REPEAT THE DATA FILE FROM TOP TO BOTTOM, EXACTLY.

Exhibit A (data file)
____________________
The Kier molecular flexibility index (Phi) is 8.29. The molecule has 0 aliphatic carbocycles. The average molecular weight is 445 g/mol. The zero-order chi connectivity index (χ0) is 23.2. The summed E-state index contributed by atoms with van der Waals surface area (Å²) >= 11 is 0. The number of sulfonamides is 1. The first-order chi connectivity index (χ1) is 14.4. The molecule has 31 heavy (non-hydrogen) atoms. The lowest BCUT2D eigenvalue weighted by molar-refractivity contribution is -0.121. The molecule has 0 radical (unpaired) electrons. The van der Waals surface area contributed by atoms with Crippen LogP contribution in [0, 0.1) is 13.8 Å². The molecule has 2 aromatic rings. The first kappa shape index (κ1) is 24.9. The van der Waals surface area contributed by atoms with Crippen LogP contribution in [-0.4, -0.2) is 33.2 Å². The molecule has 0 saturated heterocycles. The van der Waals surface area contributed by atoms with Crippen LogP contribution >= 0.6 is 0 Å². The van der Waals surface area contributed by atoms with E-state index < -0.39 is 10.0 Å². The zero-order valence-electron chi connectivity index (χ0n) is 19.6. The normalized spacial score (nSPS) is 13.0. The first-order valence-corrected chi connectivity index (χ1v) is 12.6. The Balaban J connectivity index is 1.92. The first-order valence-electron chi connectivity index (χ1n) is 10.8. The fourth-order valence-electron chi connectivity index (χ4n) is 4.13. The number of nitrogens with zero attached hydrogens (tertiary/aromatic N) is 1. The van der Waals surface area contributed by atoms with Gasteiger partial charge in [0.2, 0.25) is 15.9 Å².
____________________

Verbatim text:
The Kier molecular flexibility index (Phi) is 8.29. The molecule has 0 aliphatic carbocycles. The average molecular weight is 445 g/mol. The zero-order chi connectivity index (χ0) is 23.2. The summed E-state index contributed by atoms with van der Waals surface area (Å²) >= 11 is 0. The number of sulfonamides is 1. The first-order chi connectivity index (χ1) is 14.4. The molecule has 31 heavy (non-hydrogen) atoms. The lowest BCUT2D eigenvalue weighted by molar-refractivity contribution is -0.121. The molecule has 0 radical (unpaired) electrons. The van der Waals surface area contributed by atoms with Crippen LogP contribution in [0, 0.1) is 13.8 Å². The molecule has 2 aromatic rings. The first kappa shape index (κ1) is 24.9. The van der Waals surface area contributed by atoms with Crippen LogP contribution in [-0.4, -0.2) is 33.2 Å². The molecule has 0 saturated heterocycles. The van der Waals surface area contributed by atoms with Crippen LogP contribution >= 0.6 is 0 Å². The van der Waals surface area contributed by atoms with E-state index < -0.39 is 10.0 Å². The zero-order valence-electron chi connectivity index (χ0n) is 19.6. The normalized spacial score (nSPS) is 13.0. The first-order valence-corrected chi connectivity index (χ1v) is 12.6. The Balaban J connectivity index is 1.92. The first-order valence-electron chi connectivity index (χ1n) is 10.8. The fourth-order valence-electron chi connectivity index (χ4n) is 4.13. The number of nitrogens with zero attached hydrogens (tertiary/aromatic N) is 1. The van der Waals surface area contributed by atoms with Gasteiger partial charge in [0.2, 0.25) is 15.9 Å².